There is nothing quite like the gift that is a full night of quality sleep. It is truly one of my favorite things. But, what happens when sleep isn't a guarantee? I'm not talking about the occasional night of tossing and turning. I'm referring to when your body fights its own natural inclination to sleep.
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When you are disabled, struggling with sleep isn't a foreign reality. The University of Washington reports that 40% of disabled adults come up against long-term sleep problems. The reasons for this can vary, from disability specific causes like chronic pain to non-disability sources like too much caffeine, alcohol, or napping during the day.
In my experience, as someone who has spastic cerebral palsy, I like to think that having a disability means you have a naturally unruly body, and the easiest way for me to calm that body is by sleeping. Yet, when I entered my twenties and started attending college, I was diagnosed with major depressive disorder. The inability to sleep is a symptom of the latter that can become cyclical, and it is unfortunately something I began to experience. Suddenly, sleep was no longer a way for me to derive peace.
According to research conducted by Johns Hopkins, people with insomnia have a higher risk of developing depression than those who can easily hit the hay. One of these issues, insomnia or depression, can be a starting point for problems with the other. Depression, specifically, is classified as a mood disorder by the National Institute of Mental Health, and if a person can become crabby after one night of poor rest, then one can see how chronic nights of difficult sleep could result in a bad mood becoming something more serious.
The National Institute of Neurological Disorders and Stroke states that though we know sleep is important to the body, the exact biological purpose isn't well understood. Yet, sleep is a tremendous job for our brains to accomplish and it is known that a chronic lack of sleep can increase the risk for cardiovascular disease, high blood pressure, and diabetes, which can complicate any disability one already deals with — physically or mentally.
A 2019 study in The Journal of Intellectual Disability Research found that 32% of participants with an intellectual disability struggle with multiple kinds of sleep disturbances. Previous studies have also concluded that individuals with intellectual and developmental disabilities — such as Down syndrome, autism spectrum disorder, Smith-Magenis syndrome, and more — have an increased likelihood of dealing with sleep difficulties like insomnia, disordered breathing, and excessive daytime sleepiness (EDS).
For those with physical disabilities, one might assume that sleep can easily be achieved by simply making oneself comfortable. That is not the case. Because of my spastic cerebral palsy and recent medical issues, I've landed in the emergency room a few times and find that sleeping there (I often go at night) is nearly impossible. That could be due to factors like bright lights and other people being around me, but I discovered that my body only works the way I need it to when presented with certain conditions involving the surfaces I lay on and the environment I'm in.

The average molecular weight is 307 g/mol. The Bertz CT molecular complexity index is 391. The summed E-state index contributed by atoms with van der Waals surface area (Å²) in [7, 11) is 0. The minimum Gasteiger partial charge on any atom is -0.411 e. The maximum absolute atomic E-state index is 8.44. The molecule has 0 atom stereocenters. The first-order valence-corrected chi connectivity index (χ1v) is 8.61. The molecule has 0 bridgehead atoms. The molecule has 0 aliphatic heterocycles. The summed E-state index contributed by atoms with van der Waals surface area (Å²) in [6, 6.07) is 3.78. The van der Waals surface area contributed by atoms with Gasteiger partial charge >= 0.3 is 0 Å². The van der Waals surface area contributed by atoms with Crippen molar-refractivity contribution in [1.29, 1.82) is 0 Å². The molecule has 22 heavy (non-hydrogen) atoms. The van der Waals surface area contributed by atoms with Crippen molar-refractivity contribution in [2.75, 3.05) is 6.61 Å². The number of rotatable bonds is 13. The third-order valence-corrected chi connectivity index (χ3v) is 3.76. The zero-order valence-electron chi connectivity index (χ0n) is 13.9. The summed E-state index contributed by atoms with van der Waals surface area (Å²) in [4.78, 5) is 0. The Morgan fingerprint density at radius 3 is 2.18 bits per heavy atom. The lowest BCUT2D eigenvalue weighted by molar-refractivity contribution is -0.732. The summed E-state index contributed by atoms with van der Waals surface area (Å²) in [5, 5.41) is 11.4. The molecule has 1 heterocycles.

Anyone who's spent time in a hospital bed can tell you that they are uncomfortable, but in my experience, it can be made even more intolerable when you have a disability like spastic cerebral palsy. I can't completely straighten my legs in a hospital bed like I can on my regular mattress and my muscles won't relax enough, so I spend most of the night with bent, sore knees, jolting awake as I try to fall asleep while my legs tighten. As you can imagine, this is painful and does not make for a good night's sleep. Since my muscles can't relax, my tone (the amount of tension a muscle has at rest) kicks in and my heels dig into the plastic-like material that hospital beds are made of. It hurts for hours on end and because I'm lying in a stiff bed, it's harder to move in search of comfort.
By the time I'm discharged from the hospital and ready to head home, I feel so exhausted from being wired and in pain. Sleep is also restorative when I cope with chronic pain, so not being able to have it can feel like torture. After leaving the ER, I often sleep for at least 10 hours and my record for staying awake, including a hospital visit, is around 33 hours.
So, what can you do as a disabled person if you have issues sleeping? Of course, I can only speak on what works for me. After years of taking over-the-counter sleep medication, I wanted to try something different and discovered a few elements that make all the difference:
- I can only sleep on mattresses that are of average firmness with the standard amount of "give," since it makes it easier for me to move.
- It has to be as pitch black as possible — no light can be near my line of sight.
- Painkillers must be in reach, in case chronic pain strikes.
- I need sound — fans, white noise, podcasts — to lull me into sleep. A combo of two kinds of sounds, one further away or in the room versus one near me (under the pillow). For example, a fan and a podcast.
If sleep is a process our bodies cannot function without, then it's important to recognize how rest can affect those with bodies that are different. This consideration can be applied to everything from the sleep products we create to the ways in which we discuss sleep.
Ultimately, for those with disabilities, sleep can mean getting ahold of a body that doesn't always do what you want.